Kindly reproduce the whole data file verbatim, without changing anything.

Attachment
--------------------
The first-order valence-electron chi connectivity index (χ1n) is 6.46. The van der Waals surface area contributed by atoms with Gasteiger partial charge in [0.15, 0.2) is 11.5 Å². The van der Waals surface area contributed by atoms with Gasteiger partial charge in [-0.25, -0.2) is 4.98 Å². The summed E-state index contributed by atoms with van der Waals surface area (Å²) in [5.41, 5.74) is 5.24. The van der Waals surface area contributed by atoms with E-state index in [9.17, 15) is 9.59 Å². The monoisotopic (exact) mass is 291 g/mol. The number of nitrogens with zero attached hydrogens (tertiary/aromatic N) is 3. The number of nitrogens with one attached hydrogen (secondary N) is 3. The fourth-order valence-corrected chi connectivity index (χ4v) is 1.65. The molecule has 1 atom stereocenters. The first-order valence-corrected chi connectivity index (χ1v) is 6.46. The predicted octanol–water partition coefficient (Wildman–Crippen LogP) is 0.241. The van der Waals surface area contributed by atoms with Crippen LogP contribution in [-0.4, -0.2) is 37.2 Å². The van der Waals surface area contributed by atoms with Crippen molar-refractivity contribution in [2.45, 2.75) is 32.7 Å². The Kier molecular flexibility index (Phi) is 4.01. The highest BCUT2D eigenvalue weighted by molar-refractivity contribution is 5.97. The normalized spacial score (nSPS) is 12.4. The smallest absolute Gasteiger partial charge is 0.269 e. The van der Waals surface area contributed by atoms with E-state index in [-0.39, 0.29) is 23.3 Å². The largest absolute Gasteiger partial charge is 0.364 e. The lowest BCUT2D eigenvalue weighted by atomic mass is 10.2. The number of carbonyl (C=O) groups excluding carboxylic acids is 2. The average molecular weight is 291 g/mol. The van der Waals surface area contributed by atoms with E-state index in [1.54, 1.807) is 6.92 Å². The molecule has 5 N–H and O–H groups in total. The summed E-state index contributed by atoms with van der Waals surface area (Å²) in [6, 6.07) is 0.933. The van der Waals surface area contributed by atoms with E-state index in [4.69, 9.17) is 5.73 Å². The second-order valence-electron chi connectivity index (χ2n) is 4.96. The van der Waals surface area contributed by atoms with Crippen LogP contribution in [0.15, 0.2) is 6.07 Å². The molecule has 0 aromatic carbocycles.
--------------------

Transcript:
The first-order valence-electron chi connectivity index (χ1n) is 6.46. The van der Waals surface area contributed by atoms with Gasteiger partial charge in [0.15, 0.2) is 11.5 Å². The van der Waals surface area contributed by atoms with Gasteiger partial charge in [-0.25, -0.2) is 4.98 Å². The summed E-state index contributed by atoms with van der Waals surface area (Å²) in [5.41, 5.74) is 5.24. The van der Waals surface area contributed by atoms with E-state index in [9.17, 15) is 9.59 Å². The monoisotopic (exact) mass is 291 g/mol. The number of nitrogens with zero attached hydrogens (tertiary/aromatic N) is 3. The number of nitrogens with one attached hydrogen (secondary N) is 3. The fourth-order valence-corrected chi connectivity index (χ4v) is 1.65. The molecule has 1 atom stereocenters. The first-order valence-corrected chi connectivity index (χ1v) is 6.46. The predicted octanol–water partition coefficient (Wildman–Crippen LogP) is 0.241. The van der Waals surface area contributed by atoms with Crippen LogP contribution in [-0.4, -0.2) is 37.2 Å². The van der Waals surface area contributed by atoms with Crippen molar-refractivity contribution in [2.45, 2.75) is 32.7 Å². The Kier molecular flexibility index (Phi) is 4.01. The highest BCUT2D eigenvalue weighted by molar-refractivity contribution is 5.97. The normalized spacial score (nSPS) is 12.4. The smallest absolute Gasteiger partial charge is 0.269 e. The van der Waals surface area contributed by atoms with E-state index in [-0.39, 0.29) is 23.3 Å². The largest absolute Gasteiger partial charge is 0.364 e. The lowest BCUT2D eigenvalue weighted by atomic mass is 10.2. The number of carbonyl (C=O) groups excluding carboxylic acids is 2. The average molecular weight is 291 g/mol. The van der Waals surface area contributed by atoms with E-state index in [1.54, 1.807) is 6.92 Å². The molecule has 5 N–H and O–H groups in total. The summed E-state index contributed by atoms with van der Waals surface area (Å²) in [6, 6.07) is 0.933. The van der Waals surface area contributed by atoms with E-state index in [4.69, 9.17) is 5.73 Å². The second-order valence-electron chi connectivity index (χ2n) is 4.96. The van der Waals surface area contributed by atoms with Crippen LogP contribution in [0.15, 0.2) is 6.07 Å². The molecule has 0 aromatic carbocycles.